British Columbians enjoy a good health care system. It is admired the world over. But that doesn’t mean that it doesn’t have its challenges nor that it isn’t tremendously expensive.

I am committed to ensuring a balanced budget and controlling government spending so British Columbians can continue to have this strong health care system.

The planned expenditures on healthcare this year represent 42% of the operating budget for the entire province. Pharmacare accounts for $1.3 billion, the Medical Services Plan $4.3 billion and Health services $12 billion.

These costs create significant challenges for the government to be able to sustain the system we’ve come to appreciate. I believe it is essential to become as innovative and efficient in delivering health services so the increasing costs do not begin to eclipse the many other services the government provides to British Columbians. Let’s look at some of the challenges we’re facing.

The senior population in BC is one of the fastest growing in Canada and represents 15% of the total population (in Vancouver-False Creek it is 9%). The demand and therefore cost of health care is structurally going to increase. In fact, of the 15% that is the senior population, this group accounts for a third of physician services, almost 50% of acute care services and PharmaCare expenditures, and 74% of home and community care services.

Almost 40% of the BC population suffers from chronic diseases. These include long term conditions like heart disease, diabetes, depression, asthma and arthritis. Chronic conditions represent a huge portion of our health expenditures and are expected to increase as our population ages. In some situations, they are diseases whose effects can be prevented or mitigated with adjustments to one’s lifestyle, such as reducing alcohol or tobacco consumption, increasing physical activity, and improved diet and nutrition.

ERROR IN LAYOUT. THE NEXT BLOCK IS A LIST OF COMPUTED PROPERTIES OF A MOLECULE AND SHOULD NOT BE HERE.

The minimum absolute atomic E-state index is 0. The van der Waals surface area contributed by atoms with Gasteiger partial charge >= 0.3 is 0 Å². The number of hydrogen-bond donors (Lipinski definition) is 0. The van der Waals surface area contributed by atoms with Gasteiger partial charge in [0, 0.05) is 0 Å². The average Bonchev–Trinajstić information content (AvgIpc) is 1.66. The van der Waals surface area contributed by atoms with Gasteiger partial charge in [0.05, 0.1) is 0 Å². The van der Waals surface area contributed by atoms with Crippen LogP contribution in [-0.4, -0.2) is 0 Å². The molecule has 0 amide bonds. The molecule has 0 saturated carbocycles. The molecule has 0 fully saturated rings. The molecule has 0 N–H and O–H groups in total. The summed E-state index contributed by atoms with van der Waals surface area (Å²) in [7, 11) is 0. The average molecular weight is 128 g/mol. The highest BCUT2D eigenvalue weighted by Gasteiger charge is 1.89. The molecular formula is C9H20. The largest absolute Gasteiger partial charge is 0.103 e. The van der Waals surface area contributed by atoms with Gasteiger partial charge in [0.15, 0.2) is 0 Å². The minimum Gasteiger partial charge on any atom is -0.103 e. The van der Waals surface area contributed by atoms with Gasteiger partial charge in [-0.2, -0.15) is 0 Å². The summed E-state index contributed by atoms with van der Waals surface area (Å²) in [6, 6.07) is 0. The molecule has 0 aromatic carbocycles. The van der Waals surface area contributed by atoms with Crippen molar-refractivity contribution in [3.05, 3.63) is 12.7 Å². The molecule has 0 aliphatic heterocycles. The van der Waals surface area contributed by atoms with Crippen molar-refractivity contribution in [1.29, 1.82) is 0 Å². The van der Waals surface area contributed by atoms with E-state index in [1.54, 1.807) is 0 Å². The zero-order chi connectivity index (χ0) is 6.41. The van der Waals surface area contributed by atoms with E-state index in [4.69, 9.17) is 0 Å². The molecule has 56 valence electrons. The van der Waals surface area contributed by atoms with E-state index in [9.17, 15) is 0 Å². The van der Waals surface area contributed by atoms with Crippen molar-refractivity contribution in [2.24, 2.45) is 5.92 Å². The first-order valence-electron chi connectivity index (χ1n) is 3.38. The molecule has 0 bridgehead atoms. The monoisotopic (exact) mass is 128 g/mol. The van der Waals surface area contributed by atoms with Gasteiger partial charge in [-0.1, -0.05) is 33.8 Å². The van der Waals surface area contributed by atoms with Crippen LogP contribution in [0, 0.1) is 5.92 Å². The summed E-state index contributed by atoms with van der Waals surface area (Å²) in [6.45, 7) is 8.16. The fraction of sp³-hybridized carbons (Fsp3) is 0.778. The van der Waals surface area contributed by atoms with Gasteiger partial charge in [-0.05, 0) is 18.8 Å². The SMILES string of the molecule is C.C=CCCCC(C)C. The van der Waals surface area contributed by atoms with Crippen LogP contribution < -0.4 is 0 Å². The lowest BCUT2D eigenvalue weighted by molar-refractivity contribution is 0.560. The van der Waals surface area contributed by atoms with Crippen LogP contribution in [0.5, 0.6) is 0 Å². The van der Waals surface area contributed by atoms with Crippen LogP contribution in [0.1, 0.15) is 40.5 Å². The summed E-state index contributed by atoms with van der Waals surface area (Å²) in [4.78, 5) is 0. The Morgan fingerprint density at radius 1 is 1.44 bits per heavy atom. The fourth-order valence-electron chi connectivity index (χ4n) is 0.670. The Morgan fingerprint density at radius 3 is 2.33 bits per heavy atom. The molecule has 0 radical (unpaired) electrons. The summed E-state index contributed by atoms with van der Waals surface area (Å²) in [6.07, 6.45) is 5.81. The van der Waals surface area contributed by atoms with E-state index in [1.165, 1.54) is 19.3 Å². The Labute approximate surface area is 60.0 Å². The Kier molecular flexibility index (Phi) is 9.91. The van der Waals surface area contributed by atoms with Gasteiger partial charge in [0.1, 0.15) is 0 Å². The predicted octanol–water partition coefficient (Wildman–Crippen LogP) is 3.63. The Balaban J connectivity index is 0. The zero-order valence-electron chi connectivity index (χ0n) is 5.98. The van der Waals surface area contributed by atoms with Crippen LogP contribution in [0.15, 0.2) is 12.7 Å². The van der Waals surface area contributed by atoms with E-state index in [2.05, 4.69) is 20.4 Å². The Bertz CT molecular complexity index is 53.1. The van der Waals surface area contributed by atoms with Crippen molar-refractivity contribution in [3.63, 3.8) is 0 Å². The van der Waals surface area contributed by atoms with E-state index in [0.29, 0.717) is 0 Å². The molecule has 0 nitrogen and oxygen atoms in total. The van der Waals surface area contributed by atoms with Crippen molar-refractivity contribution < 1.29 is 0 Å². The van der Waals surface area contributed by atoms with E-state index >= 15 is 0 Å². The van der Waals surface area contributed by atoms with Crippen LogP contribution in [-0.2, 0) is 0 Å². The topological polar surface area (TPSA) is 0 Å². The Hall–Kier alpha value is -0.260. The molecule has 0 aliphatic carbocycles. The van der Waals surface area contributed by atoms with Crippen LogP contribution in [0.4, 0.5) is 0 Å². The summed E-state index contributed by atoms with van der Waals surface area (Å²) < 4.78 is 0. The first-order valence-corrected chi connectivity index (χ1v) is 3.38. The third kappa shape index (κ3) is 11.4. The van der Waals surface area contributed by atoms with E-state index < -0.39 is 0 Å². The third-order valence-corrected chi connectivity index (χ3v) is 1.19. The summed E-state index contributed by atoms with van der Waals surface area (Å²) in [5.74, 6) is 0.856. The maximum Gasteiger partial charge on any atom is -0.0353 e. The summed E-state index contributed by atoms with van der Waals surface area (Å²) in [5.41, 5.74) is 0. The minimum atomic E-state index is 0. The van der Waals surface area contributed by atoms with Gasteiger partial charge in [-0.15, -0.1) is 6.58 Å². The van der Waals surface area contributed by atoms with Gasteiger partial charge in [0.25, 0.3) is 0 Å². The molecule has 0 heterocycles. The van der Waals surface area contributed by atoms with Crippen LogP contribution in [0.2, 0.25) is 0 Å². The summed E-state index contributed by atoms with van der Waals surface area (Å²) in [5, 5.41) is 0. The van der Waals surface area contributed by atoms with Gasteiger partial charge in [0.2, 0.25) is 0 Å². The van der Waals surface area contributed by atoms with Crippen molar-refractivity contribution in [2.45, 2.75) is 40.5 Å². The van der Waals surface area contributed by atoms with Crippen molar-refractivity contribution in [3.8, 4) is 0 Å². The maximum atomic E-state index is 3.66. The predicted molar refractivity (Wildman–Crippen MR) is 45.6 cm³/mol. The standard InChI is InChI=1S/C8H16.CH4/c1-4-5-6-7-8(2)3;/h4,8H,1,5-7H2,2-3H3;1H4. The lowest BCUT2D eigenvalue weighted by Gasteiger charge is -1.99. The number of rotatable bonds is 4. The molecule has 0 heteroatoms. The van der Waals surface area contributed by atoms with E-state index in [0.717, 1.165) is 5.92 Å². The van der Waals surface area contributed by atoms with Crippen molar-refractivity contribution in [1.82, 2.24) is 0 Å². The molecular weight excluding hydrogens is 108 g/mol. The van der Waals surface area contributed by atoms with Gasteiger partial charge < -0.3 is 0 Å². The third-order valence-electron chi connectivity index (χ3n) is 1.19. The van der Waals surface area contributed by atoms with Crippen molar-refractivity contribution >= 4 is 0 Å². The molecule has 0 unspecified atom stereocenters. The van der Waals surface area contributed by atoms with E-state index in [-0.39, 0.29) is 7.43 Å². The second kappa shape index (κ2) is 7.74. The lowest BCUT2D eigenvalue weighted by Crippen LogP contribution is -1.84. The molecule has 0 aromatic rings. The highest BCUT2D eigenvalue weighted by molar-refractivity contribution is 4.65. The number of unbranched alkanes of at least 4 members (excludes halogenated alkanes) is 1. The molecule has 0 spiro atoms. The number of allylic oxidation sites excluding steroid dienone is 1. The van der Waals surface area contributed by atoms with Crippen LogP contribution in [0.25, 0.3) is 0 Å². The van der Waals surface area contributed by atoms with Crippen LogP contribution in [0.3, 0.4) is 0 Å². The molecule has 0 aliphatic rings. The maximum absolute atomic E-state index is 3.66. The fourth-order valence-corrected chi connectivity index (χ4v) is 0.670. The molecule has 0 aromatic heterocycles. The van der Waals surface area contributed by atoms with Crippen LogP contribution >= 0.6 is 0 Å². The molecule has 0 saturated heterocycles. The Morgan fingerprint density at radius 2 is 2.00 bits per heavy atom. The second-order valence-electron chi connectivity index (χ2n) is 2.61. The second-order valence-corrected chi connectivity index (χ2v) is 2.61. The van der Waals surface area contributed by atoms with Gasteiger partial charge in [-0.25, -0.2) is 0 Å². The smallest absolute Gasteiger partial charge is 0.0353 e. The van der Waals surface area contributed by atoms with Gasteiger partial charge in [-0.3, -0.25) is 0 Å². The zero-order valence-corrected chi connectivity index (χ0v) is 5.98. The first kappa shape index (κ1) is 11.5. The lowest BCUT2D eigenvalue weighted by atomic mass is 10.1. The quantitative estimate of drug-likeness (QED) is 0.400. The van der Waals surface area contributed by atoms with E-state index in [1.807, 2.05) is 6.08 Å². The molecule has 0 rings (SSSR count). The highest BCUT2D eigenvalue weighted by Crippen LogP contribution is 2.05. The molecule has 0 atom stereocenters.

Advances in medical science have been significant over the past decade. Improved technology in diagnostics, less invasive surgeries, and drug treatments have made health care far more advanced and effective, but also more expensive. The advent of these technologies has vastly increased the demand for diagnostics like MRI’s and surgeries like joint replacements.

Another, but by no means final challenge is the necessity to ensure that our health facilities and infrastructure are not only maintained but have the capacity to accept the rapidly changing technological advancements as well as the ever increasing patients’ demands. The recently announced rebuilding of St Paul’s Hospital is an example of investments that are required.

There are a number of approaches that are important in managing these challenges.

It is important to provide preventative education and support to those that are most likely to require prolonged health care.

Predicting the future demands on the health system seems fairly straightforward, so tailoring the health needs of patients that are clearly going to be getting older and in higher numbers is essential. I believe patients need targeted treatment plans to fit their health profile.

In Vancouver- False Creek we are blessed with close access to several multi-functional hospitals such at St Paul’s, VGH, Children’s, and Women’s. This isn’t the case through the entire province. Community based health care is very valuable, but access to facilities for more advanced situations is critical.

Finally, as stewards of the $19 billion spent on health care, it is essential for the government to manage the system in a financially prudent manner that ensures the best possible outcomes for patients, in an environment that is truly complex, and with a horizon with increasing demands.


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